Book Review

Hacking Exposed
Network Security Secrets & Solutions

McClure, Scambray, and Kurtz
Osborne/McGraw-Hill, 484 pp, paperback, 1999


There is a great need for a complete, up-to-date book that can describe how hackers gain access to computer systems. Such a book would save many hours of fruitless searching through websites such as rootshell and Bugtraq, and tedious experimenting with netcat, tcpdump, and other utilities.

Unfortunately, Hacking Exposed, while remarkably up-to-date, will not completely save you from such tasks. Although it contains much information and describes attacks on routers and the network as well as attacks on operating systems, some of the techniques are described only in general terms, or are of marginal use to the hacker (e.g., require root or console access to run). Many others are obsolete. For example, phf is described several times, and several of the described exploits depend on phf being present. No web server administrator with half a clue would still be running phf. On the other hand, there is a discussion about the recently-discovered iishack buffer overflow exploit for IIS, and a perl script for detecting the vulnerability. There is also entire chapter on Windows 2000.

Unlike other books, Hacking Exposed does not waste space describing how to run crack and Satan, but tries to give a concise overview of vulnerabilities, tools, and countermeasures. However, the 14 chapters of Hacking Exposed are somewhat uneven in terms of the amount of depth. The chapters on router and firewall hacking, for example, provide examples of ncode that can be used for detecting port scans, and even briefly talk about TCP/IP datagrams, while the chapter "Hacking Windows 95/98" is relatively superficial. The biggest strength of the book, however, is its emphasis on Win9x, NT, and Novell NetWare instead of Unix, which is the main focus of most other 'hacker books'. In fact, the sections on Unix are uniformly weak. Only 52 pages are devoted specifically to Unix, and these describe attacks that are mostly obsolete, like the details on the pipe vulnerability in sendmail version 4.1 (the current version of sendmail as of this writing is 8.11.0). MacOS and mainframe operating systems are not mentioned at all.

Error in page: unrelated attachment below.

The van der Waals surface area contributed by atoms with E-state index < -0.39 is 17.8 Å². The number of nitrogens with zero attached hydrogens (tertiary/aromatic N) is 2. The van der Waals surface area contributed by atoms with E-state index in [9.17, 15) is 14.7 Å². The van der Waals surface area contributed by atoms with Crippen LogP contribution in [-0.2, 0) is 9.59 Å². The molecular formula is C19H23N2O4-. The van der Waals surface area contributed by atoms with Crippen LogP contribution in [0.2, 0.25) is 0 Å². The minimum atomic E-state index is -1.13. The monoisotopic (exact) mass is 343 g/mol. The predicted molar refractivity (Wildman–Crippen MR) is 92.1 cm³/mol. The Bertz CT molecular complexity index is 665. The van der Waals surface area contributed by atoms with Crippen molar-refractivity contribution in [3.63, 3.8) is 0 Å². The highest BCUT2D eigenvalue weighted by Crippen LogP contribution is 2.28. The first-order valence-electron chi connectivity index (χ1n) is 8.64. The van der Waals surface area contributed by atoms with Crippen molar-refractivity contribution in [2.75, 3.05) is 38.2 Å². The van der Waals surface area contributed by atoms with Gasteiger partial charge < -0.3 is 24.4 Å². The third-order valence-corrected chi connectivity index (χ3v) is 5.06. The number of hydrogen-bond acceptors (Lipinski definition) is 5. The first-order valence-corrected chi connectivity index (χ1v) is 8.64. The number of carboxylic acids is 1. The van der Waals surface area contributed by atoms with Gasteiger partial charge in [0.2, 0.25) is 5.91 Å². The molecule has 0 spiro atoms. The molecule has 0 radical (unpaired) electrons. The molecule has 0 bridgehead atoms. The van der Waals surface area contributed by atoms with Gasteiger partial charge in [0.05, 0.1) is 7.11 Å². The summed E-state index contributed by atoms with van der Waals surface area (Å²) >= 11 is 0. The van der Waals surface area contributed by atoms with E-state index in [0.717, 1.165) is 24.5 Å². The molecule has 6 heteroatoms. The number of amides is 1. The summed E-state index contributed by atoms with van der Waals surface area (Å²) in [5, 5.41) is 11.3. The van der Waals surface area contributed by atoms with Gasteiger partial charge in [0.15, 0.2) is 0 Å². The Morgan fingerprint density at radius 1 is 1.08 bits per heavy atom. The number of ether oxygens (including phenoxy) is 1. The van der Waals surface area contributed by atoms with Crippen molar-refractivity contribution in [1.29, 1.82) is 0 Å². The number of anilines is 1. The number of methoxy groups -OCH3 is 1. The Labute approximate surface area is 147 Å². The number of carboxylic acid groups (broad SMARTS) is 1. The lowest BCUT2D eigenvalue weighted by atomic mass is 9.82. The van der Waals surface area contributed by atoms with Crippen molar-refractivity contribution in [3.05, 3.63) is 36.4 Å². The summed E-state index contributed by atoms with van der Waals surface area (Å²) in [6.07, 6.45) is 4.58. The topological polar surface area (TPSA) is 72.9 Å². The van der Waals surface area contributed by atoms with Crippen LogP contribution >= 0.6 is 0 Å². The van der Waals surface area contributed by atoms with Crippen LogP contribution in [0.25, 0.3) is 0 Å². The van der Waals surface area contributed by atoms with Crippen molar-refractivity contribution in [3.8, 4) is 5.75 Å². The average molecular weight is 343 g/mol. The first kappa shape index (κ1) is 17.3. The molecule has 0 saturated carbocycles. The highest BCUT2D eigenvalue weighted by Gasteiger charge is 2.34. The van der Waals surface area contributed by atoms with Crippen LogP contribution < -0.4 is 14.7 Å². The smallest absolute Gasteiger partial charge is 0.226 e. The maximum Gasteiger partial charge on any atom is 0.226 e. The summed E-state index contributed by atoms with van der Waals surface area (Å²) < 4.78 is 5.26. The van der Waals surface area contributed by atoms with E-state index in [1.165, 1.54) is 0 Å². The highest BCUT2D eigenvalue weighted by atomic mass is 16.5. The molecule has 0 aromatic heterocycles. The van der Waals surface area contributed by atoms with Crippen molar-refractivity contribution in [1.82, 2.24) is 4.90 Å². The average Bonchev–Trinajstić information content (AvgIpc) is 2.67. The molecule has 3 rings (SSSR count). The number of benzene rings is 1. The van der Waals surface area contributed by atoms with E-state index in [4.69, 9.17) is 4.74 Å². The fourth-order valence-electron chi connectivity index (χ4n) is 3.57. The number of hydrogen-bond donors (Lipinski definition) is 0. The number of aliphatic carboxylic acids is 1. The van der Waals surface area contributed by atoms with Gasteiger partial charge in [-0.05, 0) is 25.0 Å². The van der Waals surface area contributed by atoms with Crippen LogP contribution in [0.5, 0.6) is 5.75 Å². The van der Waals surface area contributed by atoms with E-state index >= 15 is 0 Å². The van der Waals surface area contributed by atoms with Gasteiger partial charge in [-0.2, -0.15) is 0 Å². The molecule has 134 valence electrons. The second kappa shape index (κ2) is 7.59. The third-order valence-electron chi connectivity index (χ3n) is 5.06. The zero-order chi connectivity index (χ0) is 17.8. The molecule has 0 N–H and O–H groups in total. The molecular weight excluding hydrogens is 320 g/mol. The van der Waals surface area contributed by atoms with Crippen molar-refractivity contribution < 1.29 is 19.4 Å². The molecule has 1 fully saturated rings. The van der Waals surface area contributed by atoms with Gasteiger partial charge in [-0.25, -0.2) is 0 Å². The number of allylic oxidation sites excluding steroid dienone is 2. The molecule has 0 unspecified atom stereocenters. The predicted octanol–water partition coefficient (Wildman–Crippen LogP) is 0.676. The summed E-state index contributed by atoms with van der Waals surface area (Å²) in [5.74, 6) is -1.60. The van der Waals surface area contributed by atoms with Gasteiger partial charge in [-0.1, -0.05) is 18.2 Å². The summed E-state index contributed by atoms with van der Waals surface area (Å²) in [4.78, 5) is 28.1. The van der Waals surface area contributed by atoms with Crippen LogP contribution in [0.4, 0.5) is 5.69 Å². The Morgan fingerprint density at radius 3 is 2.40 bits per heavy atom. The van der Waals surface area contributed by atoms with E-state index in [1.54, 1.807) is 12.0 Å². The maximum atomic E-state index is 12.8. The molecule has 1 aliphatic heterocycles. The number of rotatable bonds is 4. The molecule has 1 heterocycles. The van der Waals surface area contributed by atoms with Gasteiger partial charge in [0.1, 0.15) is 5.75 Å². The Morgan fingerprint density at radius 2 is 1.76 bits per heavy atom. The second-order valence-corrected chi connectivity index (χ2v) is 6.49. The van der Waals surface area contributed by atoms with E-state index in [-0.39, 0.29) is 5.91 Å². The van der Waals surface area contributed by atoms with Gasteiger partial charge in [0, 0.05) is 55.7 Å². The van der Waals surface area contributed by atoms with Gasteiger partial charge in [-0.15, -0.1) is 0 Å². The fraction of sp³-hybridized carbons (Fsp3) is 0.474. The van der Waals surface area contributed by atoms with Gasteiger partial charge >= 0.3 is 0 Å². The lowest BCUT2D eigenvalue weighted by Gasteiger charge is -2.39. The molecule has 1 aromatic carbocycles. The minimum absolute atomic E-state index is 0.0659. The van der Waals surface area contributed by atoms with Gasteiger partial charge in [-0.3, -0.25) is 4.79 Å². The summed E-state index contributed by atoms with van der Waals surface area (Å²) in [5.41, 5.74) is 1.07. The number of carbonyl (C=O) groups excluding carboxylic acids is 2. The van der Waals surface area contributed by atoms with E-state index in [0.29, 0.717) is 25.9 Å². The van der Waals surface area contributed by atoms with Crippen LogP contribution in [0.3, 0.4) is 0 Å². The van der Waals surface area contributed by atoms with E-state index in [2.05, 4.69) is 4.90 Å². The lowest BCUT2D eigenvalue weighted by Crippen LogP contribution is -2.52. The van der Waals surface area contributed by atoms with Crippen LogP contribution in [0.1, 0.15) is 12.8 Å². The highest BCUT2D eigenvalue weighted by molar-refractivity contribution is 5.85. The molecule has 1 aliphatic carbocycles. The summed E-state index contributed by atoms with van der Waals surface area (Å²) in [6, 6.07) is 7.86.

Many of the Windows sections, however, presuppose a high degree of cluelessness on the part of both the user and the hacker. For example, is a hacker really going to install vnc on someone's Windows computer hoping the user is too stupid to notice the mouse cursor moving around by itself? The authors' claim that 2/3 of pcAnywhere installations are set up without a password is also hard to believe. Are there really that many people out there who hook up pcAnywhere to a modem with no password, allowing hackers to login from anywhere using a war dialer?

Another weakness of the book is a relative sparseness of information on detecting attacks. An ncode program is given for detecting SYN floods, but methods for detecting buffer overflows (one of the most common attempts on my system (except for port scans, most of which come from our CIT department, cut it out guys!)) are not given.

This is not to imply that Hacking Exposed is not a great book, but rather that computer security cannot be learned entirely from such a short book. A complete catalog of all known security holes would take much more than the 484 pages in this book. Becoming an expert in computer security would mean spending lots of time practicing with netcat and other utilities, and checking various web sites for latest information. Until someone publishes an interactive computer security course on CD-ROM, however, Hacking Exposed will provide one of the better introductions to the basics.